Posted by: 2slugbaits at March 14, 2011 04:27 PM
Again I repeat, The Washington Monument Gambit is alive and well. Can't anyone realize when they are being emotionally manipulated by government officials protecting their turf of ever increasing taxpayer largess?
Posted by: Ed Hanson at March 14, 2011 04:28 PM
2slugs, fascinating but typical response. Citing the CoC web site dropping a link to their own request for stay as evidence of: "that they too misinterpreted what EPA was saying?" As one of the litigants it's highly unlikely they were misinterpreting EPA. It was surely their own analysis in their own "Stay Request."
You also claim that the EPA reference, #65, is for "proposed policy for light duty trucks." No, it's for light duty vehicles. That usually means cars truck vans, SUVs etc.
Regulating their emissions is what saves us that ole Total Cooling = 0.00375° C in 90 years.
Since this is not our first rodeo you pro9baly remember that I have done the math, and a total stoppage of ALL US CO2 emissions amounts to global temperature reduction of miniscule proportions. Admittedly not a fraction in the thousands, but one in the hundreds.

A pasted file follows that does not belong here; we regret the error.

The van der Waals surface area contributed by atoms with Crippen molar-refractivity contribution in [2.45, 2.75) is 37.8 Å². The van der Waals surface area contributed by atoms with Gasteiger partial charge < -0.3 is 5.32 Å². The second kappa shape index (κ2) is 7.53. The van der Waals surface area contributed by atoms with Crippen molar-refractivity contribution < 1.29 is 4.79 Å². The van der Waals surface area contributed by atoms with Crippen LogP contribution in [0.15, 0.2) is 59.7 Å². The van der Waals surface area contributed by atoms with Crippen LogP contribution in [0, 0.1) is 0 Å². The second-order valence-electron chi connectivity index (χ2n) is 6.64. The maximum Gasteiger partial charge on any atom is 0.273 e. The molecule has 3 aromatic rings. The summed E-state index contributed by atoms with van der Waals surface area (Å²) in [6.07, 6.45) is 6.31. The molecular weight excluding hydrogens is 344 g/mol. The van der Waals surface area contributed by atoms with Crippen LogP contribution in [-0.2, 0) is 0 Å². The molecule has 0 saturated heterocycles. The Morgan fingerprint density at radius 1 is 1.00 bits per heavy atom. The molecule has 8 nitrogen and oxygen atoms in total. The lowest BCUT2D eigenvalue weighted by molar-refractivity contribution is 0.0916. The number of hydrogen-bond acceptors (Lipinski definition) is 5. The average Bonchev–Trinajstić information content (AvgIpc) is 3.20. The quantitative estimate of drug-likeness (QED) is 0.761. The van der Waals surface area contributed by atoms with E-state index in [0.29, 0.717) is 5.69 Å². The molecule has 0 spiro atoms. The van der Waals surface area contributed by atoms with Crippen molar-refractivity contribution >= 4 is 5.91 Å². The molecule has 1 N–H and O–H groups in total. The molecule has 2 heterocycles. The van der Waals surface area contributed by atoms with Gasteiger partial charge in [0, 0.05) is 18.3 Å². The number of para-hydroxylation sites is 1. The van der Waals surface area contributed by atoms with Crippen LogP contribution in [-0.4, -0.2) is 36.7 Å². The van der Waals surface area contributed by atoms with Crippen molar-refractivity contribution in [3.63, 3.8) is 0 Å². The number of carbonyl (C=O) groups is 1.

Please stop bringing up that fat tail foolishness. Do the simple math to determine the actual risk of a small fraction of a degree rise. Weitsmann's insurance study is crap. If you want a study read Pielke Jr's.
Posted by: CoRev at March 14, 2011 07:03 PM
2slugs, an interesting question for another of your favorite studies: Which Group Is Smarter? Farmers or Climatologists studying crop production?
Remember the claim that crops lose productivity as temps rise above their optimums? Did the scientist consider moving the growing period to an earlier part of the year? There are still seasons even in warm climes.
Posted by: CoRev at March 14, 2011 08:16 PM
Reread the AP story: it's a10% cut.
Posted by: Rich Berger at March 15, 2011 02:49 AM
Dave Ramsey made a point I would like to expand on given Menzie's theme.